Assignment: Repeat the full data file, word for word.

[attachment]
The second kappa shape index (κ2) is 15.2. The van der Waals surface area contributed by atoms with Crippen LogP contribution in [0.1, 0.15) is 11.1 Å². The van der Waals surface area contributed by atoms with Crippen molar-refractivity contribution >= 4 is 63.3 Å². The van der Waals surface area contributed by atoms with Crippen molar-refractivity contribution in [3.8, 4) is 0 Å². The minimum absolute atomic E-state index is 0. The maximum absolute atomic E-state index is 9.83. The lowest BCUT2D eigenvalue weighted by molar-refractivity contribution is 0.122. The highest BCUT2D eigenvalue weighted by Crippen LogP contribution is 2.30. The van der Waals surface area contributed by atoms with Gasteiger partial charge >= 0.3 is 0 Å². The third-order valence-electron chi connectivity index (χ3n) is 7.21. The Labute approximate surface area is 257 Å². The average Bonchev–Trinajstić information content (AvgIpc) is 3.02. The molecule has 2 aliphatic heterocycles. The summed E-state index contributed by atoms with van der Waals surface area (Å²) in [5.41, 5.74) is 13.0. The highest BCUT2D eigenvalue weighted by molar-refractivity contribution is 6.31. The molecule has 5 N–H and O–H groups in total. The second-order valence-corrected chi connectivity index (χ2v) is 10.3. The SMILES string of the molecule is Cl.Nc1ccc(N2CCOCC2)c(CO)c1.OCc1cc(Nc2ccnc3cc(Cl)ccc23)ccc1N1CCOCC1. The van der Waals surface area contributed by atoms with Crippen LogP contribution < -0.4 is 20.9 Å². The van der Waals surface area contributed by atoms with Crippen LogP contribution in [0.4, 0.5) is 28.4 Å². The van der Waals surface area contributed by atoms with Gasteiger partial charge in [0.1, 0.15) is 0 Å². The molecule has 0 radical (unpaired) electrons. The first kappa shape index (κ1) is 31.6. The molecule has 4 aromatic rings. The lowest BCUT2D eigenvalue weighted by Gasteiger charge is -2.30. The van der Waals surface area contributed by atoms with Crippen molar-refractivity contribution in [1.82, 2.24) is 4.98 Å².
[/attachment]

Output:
The second kappa shape index (κ2) is 15.2. The van der Waals surface area contributed by atoms with Crippen LogP contribution in [0.1, 0.15) is 11.1 Å². The van der Waals surface area contributed by atoms with Crippen molar-refractivity contribution >= 4 is 63.3 Å². The van der Waals surface area contributed by atoms with Crippen molar-refractivity contribution in [3.8, 4) is 0 Å². The minimum absolute atomic E-state index is 0. The maximum absolute atomic E-state index is 9.83. The lowest BCUT2D eigenvalue weighted by molar-refractivity contribution is 0.122. The highest BCUT2D eigenvalue weighted by Crippen LogP contribution is 2.30. The van der Waals surface area contributed by atoms with Gasteiger partial charge >= 0.3 is 0 Å². The third-order valence-electron chi connectivity index (χ3n) is 7.21. The Labute approximate surface area is 257 Å². The average Bonchev–Trinajstić information content (AvgIpc) is 3.02. The molecule has 2 aliphatic heterocycles. The summed E-state index contributed by atoms with van der Waals surface area (Å²) in [5.41, 5.74) is 13.0. The highest BCUT2D eigenvalue weighted by molar-refractivity contribution is 6.31. The molecule has 5 N–H and O–H groups in total. The second-order valence-corrected chi connectivity index (χ2v) is 10.3. The SMILES string of the molecule is Cl.Nc1ccc(N2CCOCC2)c(CO)c1.OCc1cc(Nc2ccnc3cc(Cl)ccc23)ccc1N1CCOCC1. The van der Waals surface area contributed by atoms with Crippen LogP contribution < -0.4 is 20.9 Å². The van der Waals surface area contributed by atoms with Crippen LogP contribution in [0.4, 0.5) is 28.4 Å². The van der Waals surface area contributed by atoms with Gasteiger partial charge in [0.1, 0.15) is 0 Å². The molecule has 0 radical (unpaired) electrons. The first kappa shape index (κ1) is 31.6. The molecule has 4 aromatic rings. The lowest BCUT2D eigenvalue weighted by Gasteiger charge is -2.30. The van der Waals surface area contributed by atoms with Crippen molar-refractivity contribution in [1.82, 2.24) is 4.98 Å².